PEACE RIVER — Hearings are scheduled to begin this week on odours blamed on oilsands operations that have driven northern Alberta families off their land and at least one of the affected farmers hopes it will all wind up with tougher rules against bad smells.
“The best result possible is that they make some regulations to get companies to capture their vapours,” said Alain Labrecque, who’s had to leave the farm his father pioneered over pungent smells that he says are destroying the health of his wife and children.
The hearings, scheduled to begin in Peace River on Tuesday, were called last fall by Alberta’s energy regulator after repeated complaints from families in the tiny communities of Three Creeks and Reno.
In an affidavit filed with the regulator, Labrecque complained of powerful, gassy smells and symptoms including severe headaches, dizziness, sinus congestion, muscle spasms, popping ears, memory loss, numbness, constipation, diarrhea, vomiting, eye twitching and fatigue.
All those symptoms began in 2011, after Baytex Energy purchased 46 wells in the area.
Baytex uses an unusual method of heating bitumen in above-ground tanks to extract the oil. While there are other operators in Three Creeks, Baytex is the only one in Reno.
Previously released studies commissioned by the regulator strongly suggested that Baytex’s operations were the source of the odours.
One found that the bitumen produced in the area is rich in sulphur, a common source of bad smells. Another showed the amount of gas vented from a large area that includes Peace River has roughly doubled since 2010.
Another cast doubt on the quality of data from Baytex-commissioned reports measuring air contaminant levels.
New studies have reached similar conclusions.
“Venting is the likely issue,” said a study from one consultant, who added that previous studies on the issue probably underestimated odour impacts by a factor of two.
Another report found that while contaminants in the air have remained below levels required to damage health, odours themselves can cause many of the symptoms the families complain of.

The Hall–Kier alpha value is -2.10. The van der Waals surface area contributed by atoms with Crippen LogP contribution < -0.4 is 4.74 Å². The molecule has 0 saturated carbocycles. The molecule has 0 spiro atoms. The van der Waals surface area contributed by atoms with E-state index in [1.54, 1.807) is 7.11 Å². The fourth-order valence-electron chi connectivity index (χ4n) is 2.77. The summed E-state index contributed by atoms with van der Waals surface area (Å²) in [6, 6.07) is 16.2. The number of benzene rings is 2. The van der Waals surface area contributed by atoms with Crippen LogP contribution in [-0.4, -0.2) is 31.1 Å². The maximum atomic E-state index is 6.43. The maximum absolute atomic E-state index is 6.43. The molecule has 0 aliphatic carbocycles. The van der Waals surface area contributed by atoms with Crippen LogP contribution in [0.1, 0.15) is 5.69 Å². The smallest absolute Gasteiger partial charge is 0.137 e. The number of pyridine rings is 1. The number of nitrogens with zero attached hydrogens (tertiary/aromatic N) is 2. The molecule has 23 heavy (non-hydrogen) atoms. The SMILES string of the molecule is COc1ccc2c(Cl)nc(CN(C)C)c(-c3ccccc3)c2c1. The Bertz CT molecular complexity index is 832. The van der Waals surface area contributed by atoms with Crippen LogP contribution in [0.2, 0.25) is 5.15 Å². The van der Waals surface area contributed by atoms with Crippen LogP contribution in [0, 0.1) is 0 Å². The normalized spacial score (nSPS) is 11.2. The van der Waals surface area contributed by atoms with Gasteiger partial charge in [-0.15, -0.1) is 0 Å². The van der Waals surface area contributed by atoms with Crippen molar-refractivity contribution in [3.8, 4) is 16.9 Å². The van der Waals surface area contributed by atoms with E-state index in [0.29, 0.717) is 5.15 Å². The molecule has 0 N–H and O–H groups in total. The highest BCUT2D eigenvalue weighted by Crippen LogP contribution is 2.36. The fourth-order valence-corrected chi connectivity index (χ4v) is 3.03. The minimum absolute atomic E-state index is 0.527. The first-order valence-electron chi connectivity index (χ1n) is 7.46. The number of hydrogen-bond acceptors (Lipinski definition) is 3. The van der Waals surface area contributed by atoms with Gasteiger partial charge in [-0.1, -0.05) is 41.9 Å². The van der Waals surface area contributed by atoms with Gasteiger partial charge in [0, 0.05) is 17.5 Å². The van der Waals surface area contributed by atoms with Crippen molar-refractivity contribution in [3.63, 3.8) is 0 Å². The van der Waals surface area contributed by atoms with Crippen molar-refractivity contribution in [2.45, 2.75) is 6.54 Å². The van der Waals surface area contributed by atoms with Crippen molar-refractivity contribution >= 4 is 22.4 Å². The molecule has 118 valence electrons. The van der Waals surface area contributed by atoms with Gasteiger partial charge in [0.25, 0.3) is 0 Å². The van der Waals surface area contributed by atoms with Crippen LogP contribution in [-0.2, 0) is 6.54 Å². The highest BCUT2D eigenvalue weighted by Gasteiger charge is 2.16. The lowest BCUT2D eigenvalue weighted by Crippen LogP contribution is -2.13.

“Studies of the health impacts of odours have revealed a number of different symptoms that can be attributed to odour alone, fully distinct from toxicological effects,” said Donald Davies of Intrinsik Environmental Sciences.
Taken together, the findings reveal a gap in Alberta’s oilpatch rules, said lawyer Keith Wilson, who is representing the Labrecques.
Those rules govern emissions of toxic gases or gases that can be collected in enough quantity to be profitable. But they don’t directly address the production of odours.
“The regulations that we have in place now are designed for one of two things — either for the traditional oilsand operations or the old conventional oil and gas,” said Wilson. “This type of production, where they’re pulling it out of the ground cold and heating it on the surface in open tanks, that is an approach that the regulations were never written for.”
Baytex spokesman Andrew Loosley said the company welcomes the hearings, which will run for eight days.
He said the company has taken steps to try and address odour problems. No new wells have been drilled for two years and a pipeline is being installed to help carry off fumes.
Baytex hopes the hearings will clarify what’s expected of industry operators, Loosley said.
“We like to have clear line-of-sight with everything that we do. We believe that’s important so everybody understands what the expectations are.
“We feel that it’s important to have a safe environment for our workers as well as the residents in the area, so as far as we’re concerned, the government will set the regulations and we’re going to abide by them.”
The regulator has said it will release its findings by the end of March.